At some point in your PR career, you’ll be tasked with a project that requires you to reach out to brands to request product.
Having been on both sides of the equation, I’ve made and seen my fair share of mistakes from people who don’t quite understand how the process works. Recently, a friend of mine who runs a rapidly growing consumer product business shared her frustrations with me about the types of requests she’s getting from people who haven’t actually researched her company or from people who approach with a sense of entitlement; thinking that because it’s a small biz, they can make certain demands.
With this guide, I hope to demystify the whole process.
When to Request Product From a Brand
- To add to gift bags for an event;
- To use in an event auction;
- To gift to a celebrity or VIP client;
- For platform contests and/or giveaways; or
- For blog or vlog review purposes.
Identify Which Brands You Want to Target
Never blindly throw a list of brands together to appease a boss or your team. Take your time and research brands that are actually relevant to your project or to the intended audience.
Do Your Research and Find the Appropriate Contact
Now that you have your short list of brands, you’ll need to do some additional research to see if they have any information publicly available (on their website’s FAQ page perhaps?) about their sampling and/or product request process. If they don’t, you should still skim through their FAQ page as it may answer some questions you intended to ask in your pitch/request email.
Once you’ve done that, you’ll need to go to the brand’s Contact or About Us page to find a PR or brand manager contact. Larger brands that still haven’t quite figured out how to be human tend to bury most or all contact information deep in their website, so you might have to scroll to the bottom of the page and view the site map to find it or use the available contact form.
For smaller brands, you’ll most likely be making the request directly to the founder or CEO of the company, so before you reach out you should definitely make sure you know who you’re talking to.
This is especially important if you’re forced to use a contact form because, as petty as it is, messages that begin with a generic “Hello” that aren’t addressed to a specific individual often get deleted or overlooked.
How To Make ‘The Ask’
The Email Subject Line is Your First Impression
I’ll never understand why people neglect the email subject line as it is the reason whether or not your email even gets opened and read. When you are crafting a subject line make it as descriptive as possible. Tell people what they can expect to read in the email. Don’t play coy.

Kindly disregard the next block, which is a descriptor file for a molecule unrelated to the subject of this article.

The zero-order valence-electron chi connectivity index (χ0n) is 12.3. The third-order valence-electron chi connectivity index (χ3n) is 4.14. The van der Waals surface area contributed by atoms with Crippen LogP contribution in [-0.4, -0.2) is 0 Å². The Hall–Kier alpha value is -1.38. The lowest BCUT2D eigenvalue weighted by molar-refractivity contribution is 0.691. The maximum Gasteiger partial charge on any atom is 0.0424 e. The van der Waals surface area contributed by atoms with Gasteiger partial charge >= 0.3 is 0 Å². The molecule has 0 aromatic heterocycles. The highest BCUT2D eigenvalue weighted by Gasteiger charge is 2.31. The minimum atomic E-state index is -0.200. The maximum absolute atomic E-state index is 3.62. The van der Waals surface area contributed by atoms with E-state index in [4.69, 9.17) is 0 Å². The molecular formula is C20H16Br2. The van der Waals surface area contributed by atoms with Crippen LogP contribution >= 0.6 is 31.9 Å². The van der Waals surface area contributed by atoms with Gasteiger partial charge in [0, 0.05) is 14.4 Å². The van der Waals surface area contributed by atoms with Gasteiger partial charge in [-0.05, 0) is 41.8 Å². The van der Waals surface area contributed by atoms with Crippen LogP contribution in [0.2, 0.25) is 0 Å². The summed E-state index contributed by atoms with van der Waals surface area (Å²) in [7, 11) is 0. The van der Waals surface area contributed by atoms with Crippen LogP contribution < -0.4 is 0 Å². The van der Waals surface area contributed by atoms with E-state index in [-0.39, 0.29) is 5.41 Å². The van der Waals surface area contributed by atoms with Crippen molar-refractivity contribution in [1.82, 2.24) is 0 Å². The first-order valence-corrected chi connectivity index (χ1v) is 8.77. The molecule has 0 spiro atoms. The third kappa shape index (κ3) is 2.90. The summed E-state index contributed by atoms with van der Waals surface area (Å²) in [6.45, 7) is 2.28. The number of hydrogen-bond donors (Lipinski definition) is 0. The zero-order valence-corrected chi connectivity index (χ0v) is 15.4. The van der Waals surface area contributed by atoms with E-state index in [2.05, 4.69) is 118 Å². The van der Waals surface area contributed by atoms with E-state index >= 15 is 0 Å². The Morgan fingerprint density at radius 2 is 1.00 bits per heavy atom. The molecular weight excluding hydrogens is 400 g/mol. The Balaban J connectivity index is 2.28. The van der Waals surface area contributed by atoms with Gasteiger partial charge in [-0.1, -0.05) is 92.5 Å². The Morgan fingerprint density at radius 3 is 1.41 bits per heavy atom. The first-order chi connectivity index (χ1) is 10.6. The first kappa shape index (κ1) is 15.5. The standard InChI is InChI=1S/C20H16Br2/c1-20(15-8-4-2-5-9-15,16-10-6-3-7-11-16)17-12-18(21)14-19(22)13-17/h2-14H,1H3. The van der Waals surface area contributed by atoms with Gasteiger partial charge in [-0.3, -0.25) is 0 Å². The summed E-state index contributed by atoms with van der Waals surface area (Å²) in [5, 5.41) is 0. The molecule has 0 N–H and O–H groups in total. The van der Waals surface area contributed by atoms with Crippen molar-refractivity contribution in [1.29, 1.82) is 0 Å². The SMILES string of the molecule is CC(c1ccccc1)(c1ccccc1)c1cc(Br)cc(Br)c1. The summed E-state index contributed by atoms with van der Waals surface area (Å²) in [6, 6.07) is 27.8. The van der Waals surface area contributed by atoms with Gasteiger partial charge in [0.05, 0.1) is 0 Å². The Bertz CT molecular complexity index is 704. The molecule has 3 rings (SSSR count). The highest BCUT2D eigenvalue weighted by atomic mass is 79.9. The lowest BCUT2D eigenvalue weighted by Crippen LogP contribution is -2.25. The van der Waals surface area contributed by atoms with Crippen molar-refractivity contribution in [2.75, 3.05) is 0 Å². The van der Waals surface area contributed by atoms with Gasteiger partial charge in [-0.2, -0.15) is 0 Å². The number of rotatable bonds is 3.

Bad Subject Line: NYFW – September 2014
- No sense of urgency.
- No descriptive words that make the reader curious about the contents of the email.
Better Subject Line: Product Request – Need Items for VIP Gift Bags During NYFW
- Tells you exactly what you’re going to see inside the email.
- Gives you a “what” and “when” teaser.
- If they know that NYFW is approaching, they’ll probably check this message as soon as they see it.
Contents of the Email:
- WHO: I don’t care who you are, or what marquee brand or agency you work for, NEVER make an assumption that someone knows who you are.
- If you don’t have a prior relationship with the person you’re reaching out to, you need to introduce yourself in the opening lines of the email.
- WHAT: Tell them what you want immediately, they should not have to SCROLL to find the “Ask.” (Example: I’m writing to request product for….)
- Know- or at least have an idea of what products from their line you want. The final say may not be up to you (based on availability, etc), but you should make a request for a specific thing.
- Mention the quantity.
- WHEN: When is the event or giveaway? When do you need the product?
- WHERE: Where will the event take place? Is the giveaway online? On your blog? Instagram? Be clear.
- WHY: Why are you interested in featuring this particular brand’s product? Why should they want to send you their goods? Clearly describe the audience and your intentions and why what you’re proposing is a mutually beneficial arrangement.
- HOW: Do they have to ship the product to you? Or, are you close enough to pick it up?
This is just one of countless ways you can go about requesting products or anything else from a brand.
It’s a very straight forward approach that, if followed, will increase your response rate and help you build a relationship with the PR person or executive tasked with processing the request.